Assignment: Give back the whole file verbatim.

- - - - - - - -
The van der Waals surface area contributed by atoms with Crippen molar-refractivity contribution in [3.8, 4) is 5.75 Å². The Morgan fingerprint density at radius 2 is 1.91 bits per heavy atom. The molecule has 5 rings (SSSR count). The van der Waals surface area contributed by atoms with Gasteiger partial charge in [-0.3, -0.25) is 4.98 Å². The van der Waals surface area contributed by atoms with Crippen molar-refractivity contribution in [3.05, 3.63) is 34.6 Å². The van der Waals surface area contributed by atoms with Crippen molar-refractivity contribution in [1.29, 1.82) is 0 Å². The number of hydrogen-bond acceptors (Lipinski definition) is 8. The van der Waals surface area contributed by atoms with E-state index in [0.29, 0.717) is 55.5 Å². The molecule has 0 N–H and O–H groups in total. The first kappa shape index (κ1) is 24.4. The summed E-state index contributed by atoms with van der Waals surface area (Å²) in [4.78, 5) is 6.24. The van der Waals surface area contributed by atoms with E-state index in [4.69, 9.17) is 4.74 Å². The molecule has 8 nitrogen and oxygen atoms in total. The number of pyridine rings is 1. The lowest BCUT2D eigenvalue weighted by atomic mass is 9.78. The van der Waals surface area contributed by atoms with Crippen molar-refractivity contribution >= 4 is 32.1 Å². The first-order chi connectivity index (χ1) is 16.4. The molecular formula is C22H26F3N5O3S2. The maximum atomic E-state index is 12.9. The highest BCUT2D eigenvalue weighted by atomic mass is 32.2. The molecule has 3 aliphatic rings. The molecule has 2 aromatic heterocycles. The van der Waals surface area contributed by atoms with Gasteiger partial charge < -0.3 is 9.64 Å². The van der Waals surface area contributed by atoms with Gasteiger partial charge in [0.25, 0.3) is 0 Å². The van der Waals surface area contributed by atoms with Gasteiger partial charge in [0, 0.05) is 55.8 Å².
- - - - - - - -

The van der Waals surface area contributed by atoms with Crippen molar-refractivity contribution in [3.8, 4) is 5.75 Å². The Morgan fingerprint density at radius 2 is 1.91 bits per heavy atom. The molecule has 5 rings (SSSR count). The van der Waals surface area contributed by atoms with Gasteiger partial charge in [-0.3, -0.25) is 4.98 Å². The van der Waals surface area contributed by atoms with Crippen molar-refractivity contribution in [3.05, 3.63) is 34.6 Å². The van der Waals surface area contributed by atoms with Crippen molar-refractivity contribution in [1.29, 1.82) is 0 Å². The number of hydrogen-bond acceptors (Lipinski definition) is 8. The van der Waals surface area contributed by atoms with E-state index in [0.29, 0.717) is 55.5 Å². The molecule has 0 N–H and O–H groups in total. The first kappa shape index (κ1) is 24.4. The summed E-state index contributed by atoms with van der Waals surface area (Å²) in [4.78, 5) is 6.24. The van der Waals surface area contributed by atoms with E-state index in [4.69, 9.17) is 4.74 Å². The molecule has 8 nitrogen and oxygen atoms in total. The number of pyridine rings is 1. The lowest BCUT2D eigenvalue weighted by atomic mass is 9.78. The van der Waals surface area contributed by atoms with Crippen molar-refractivity contribution >= 4 is 32.1 Å². The first-order chi connectivity index (χ1) is 16.4. The molecular formula is C22H26F3N5O3S2. The maximum atomic E-state index is 12.9. The highest BCUT2D eigenvalue weighted by atomic mass is 32.2. The molecule has 3 aliphatic rings. The molecule has 2 aromatic heterocycles. The van der Waals surface area contributed by atoms with Gasteiger partial charge < -0.3 is 9.64 Å². The van der Waals surface area contributed by atoms with Gasteiger partial charge in [0.25, 0.3) is 0 Å². The van der Waals surface area contributed by atoms with Gasteiger partial charge in [0, 0.05) is 55.8 Å².